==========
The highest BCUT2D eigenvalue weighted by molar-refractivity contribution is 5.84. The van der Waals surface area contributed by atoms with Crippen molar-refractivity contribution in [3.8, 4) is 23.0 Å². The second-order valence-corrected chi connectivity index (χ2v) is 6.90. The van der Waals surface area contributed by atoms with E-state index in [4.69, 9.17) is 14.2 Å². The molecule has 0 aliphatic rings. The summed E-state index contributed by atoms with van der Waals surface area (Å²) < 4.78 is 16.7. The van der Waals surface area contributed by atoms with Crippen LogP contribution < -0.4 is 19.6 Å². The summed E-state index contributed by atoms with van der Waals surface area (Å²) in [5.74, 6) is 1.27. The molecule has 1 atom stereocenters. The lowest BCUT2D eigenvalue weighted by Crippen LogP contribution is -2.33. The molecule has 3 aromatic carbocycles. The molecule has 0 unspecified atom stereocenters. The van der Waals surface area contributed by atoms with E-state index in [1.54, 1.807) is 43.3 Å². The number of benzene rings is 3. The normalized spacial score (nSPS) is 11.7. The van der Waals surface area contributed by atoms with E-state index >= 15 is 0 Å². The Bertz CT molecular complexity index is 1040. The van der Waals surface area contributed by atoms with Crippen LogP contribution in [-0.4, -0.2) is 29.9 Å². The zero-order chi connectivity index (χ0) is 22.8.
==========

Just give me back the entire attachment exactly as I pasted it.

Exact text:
The highest BCUT2D eigenvalue weighted by molar-refractivity contribution is 5.84. The van der Waals surface area contributed by atoms with Crippen molar-refractivity contribution in [3.8, 4) is 23.0 Å². The second-order valence-corrected chi connectivity index (χ2v) is 6.90. The van der Waals surface area contributed by atoms with E-state index in [4.69, 9.17) is 14.2 Å². The molecule has 0 aliphatic rings. The summed E-state index contributed by atoms with van der Waals surface area (Å²) < 4.78 is 16.7. The van der Waals surface area contributed by atoms with Crippen LogP contribution < -0.4 is 19.6 Å². The summed E-state index contributed by atoms with van der Waals surface area (Å²) in [5.74, 6) is 1.27. The molecule has 1 atom stereocenters. The lowest BCUT2D eigenvalue weighted by Crippen LogP contribution is -2.33. The molecule has 3 aromatic carbocycles. The molecule has 0 unspecified atom stereocenters. The van der Waals surface area contributed by atoms with E-state index in [1.54, 1.807) is 43.3 Å². The number of benzene rings is 3. The normalized spacial score (nSPS) is 11.7. The van der Waals surface area contributed by atoms with E-state index >= 15 is 0 Å². The Bertz CT molecular complexity index is 1040. The van der Waals surface area contributed by atoms with Crippen LogP contribution in [-0.4, -0.2) is 29.9 Å². The zero-order chi connectivity index (χ0) is 22.8.